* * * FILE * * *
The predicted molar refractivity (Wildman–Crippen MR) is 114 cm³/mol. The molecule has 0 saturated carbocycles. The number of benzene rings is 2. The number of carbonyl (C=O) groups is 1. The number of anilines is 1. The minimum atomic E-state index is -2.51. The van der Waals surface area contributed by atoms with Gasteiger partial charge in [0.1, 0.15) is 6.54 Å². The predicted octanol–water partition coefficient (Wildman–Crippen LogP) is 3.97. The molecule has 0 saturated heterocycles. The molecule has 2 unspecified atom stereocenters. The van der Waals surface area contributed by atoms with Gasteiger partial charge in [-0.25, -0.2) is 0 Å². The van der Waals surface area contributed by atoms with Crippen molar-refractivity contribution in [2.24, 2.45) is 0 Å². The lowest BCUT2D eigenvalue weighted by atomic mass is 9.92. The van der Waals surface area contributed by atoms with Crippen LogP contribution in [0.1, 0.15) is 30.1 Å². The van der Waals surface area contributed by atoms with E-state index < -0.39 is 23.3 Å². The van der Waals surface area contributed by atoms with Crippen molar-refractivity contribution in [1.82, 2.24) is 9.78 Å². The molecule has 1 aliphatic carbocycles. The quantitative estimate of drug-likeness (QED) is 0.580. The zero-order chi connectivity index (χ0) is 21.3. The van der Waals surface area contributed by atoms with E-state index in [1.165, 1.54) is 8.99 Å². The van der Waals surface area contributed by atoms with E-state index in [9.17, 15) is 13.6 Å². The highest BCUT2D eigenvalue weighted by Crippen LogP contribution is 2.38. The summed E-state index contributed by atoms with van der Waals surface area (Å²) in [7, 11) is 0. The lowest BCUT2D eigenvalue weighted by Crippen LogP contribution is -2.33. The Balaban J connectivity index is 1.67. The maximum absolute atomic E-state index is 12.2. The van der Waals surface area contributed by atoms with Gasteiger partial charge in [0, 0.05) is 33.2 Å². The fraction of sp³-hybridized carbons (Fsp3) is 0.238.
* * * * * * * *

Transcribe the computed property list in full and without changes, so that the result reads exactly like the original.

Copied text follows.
The predicted molar refractivity (Wildman–Crippen MR) is 114 cm³/mol. The molecule has 0 saturated carbocycles. The number of benzene rings is 2. The number of carbonyl (C=O) groups is 1. The number of anilines is 1. The minimum atomic E-state index is -2.51. The van der Waals surface area contributed by atoms with Gasteiger partial charge in [0.1, 0.15) is 6.54 Å². The predicted octanol–water partition coefficient (Wildman–Crippen LogP) is 3.97. The molecule has 0 saturated heterocycles. The molecule has 2 unspecified atom stereocenters. The van der Waals surface area contributed by atoms with Gasteiger partial charge in [-0.25, -0.2) is 0 Å². The van der Waals surface area contributed by atoms with Crippen molar-refractivity contribution in [2.24, 2.45) is 0 Å². The lowest BCUT2D eigenvalue weighted by atomic mass is 9.92. The van der Waals surface area contributed by atoms with Crippen LogP contribution in [0.1, 0.15) is 30.1 Å². The van der Waals surface area contributed by atoms with E-state index < -0.39 is 23.3 Å². The van der Waals surface area contributed by atoms with Crippen molar-refractivity contribution in [1.82, 2.24) is 9.78 Å². The molecule has 1 aliphatic carbocycles. The quantitative estimate of drug-likeness (QED) is 0.580. The zero-order chi connectivity index (χ0) is 21.3. The van der Waals surface area contributed by atoms with E-state index in [1.165, 1.54) is 8.99 Å². The van der Waals surface area contributed by atoms with E-state index in [9.17, 15) is 13.6 Å². The highest BCUT2D eigenvalue weighted by Crippen LogP contribution is 2.38. The summed E-state index contributed by atoms with van der Waals surface area (Å²) in [7, 11) is 0. The lowest BCUT2D eigenvalue weighted by Crippen LogP contribution is -2.33. The Balaban J connectivity index is 1.67. The maximum absolute atomic E-state index is 12.2. The van der Waals surface area contributed by atoms with Gasteiger partial charge in [0, 0.05) is 33.2 Å². The fraction of sp³-hybridized carbons (Fsp3) is 0.238.